(As an aside, if you are following the polls in the glorious rumourmill of Twitter then the 3 point Tory lead in MORI on Sunday has been followed by CON 40%, LAB 31% in this poll. Boy, are polls in the general election are going to be fun there!)

There is a new ComRes poll in tomorrow’s Indy. The full poll is embargoed until 10 o’clock, but the Indy’s Political Editor Andrew Grice has already blogged that the Conservative lead is down to 9 points. I’ll put up a full post at 10.

The full tables for MORI’s poll are now available here.

A notable finding there is that economic optimism has significantly dipped since the PBR, down from plus 10 last month to minus 4 now. I think this is the first poll on economic optimism since the PBR, but is entirely in line with the YouGov/Sunday Times poll that showed people becoming much more negative about the country’s current economic situation after the PBR.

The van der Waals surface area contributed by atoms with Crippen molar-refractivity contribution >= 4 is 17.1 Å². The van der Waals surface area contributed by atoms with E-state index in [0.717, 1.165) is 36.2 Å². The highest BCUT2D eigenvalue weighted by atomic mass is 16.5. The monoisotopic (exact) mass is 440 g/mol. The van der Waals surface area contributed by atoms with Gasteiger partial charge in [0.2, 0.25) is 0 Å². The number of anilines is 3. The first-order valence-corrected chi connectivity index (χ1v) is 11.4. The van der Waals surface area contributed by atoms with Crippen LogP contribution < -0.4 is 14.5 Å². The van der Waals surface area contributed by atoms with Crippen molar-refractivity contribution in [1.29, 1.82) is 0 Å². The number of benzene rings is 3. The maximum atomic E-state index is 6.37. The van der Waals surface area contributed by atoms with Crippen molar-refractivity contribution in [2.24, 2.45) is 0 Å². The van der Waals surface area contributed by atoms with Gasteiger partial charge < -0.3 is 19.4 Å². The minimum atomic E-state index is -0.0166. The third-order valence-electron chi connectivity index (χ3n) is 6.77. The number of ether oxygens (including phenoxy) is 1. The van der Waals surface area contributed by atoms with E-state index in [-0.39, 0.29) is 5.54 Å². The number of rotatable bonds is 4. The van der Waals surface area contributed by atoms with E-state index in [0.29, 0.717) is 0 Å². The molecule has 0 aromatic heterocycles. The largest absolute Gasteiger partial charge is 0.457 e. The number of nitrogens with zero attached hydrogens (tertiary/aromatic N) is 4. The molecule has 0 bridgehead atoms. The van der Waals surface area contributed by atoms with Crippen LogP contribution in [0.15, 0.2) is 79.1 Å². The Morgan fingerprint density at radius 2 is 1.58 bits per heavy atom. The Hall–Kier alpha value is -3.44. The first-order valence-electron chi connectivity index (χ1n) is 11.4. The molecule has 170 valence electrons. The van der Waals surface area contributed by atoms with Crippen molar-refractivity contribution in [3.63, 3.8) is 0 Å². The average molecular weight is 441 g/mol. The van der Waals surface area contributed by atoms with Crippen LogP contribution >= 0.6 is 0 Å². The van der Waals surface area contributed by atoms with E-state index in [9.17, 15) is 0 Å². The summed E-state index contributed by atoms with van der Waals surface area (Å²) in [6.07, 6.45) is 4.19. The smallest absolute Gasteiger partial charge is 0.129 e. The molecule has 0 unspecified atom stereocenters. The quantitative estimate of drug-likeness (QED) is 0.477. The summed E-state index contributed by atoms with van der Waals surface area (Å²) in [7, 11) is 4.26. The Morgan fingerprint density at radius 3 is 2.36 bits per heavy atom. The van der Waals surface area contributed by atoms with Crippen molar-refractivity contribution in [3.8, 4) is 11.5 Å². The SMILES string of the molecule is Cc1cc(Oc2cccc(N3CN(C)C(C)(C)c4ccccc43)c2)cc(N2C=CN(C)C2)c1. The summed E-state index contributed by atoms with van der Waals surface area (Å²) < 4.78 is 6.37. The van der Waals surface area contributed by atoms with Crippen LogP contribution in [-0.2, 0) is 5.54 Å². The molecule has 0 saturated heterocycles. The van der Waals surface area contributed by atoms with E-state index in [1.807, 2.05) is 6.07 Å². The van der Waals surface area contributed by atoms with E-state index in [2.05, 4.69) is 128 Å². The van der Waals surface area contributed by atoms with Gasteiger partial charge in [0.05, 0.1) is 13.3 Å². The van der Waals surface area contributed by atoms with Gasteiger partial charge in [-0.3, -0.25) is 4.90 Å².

Turning to voting intention, there is a shift in propensity to vote, 68% of Tory voters now say they will definitely vote, compared to 61% last time. The proportion of Labour voters who say they will actually vote is down 2 points to 49%.

However, the biggest difference between this month and last is the make up of the sample itself. The past vote breakdown in this poll was CON 22%, LAB 28%, LDEM 9% (the equivalent, if you exclude did not votes and so on, of CON 33%, LAB 43%, LDEM 14%). Compare this to last month’s past vote breakdown of CON 19%, LAB 30%, LDEM 10% (the equivalent of CON 29%, LAB 46%, LDEM 16%). It is the lack of political weighting that has produced such extreme switches in support in MORI’s recent polls – ICM last weekend had a similarly pro-Labour sample, but their weighting brought it back to showing a much smaller swing.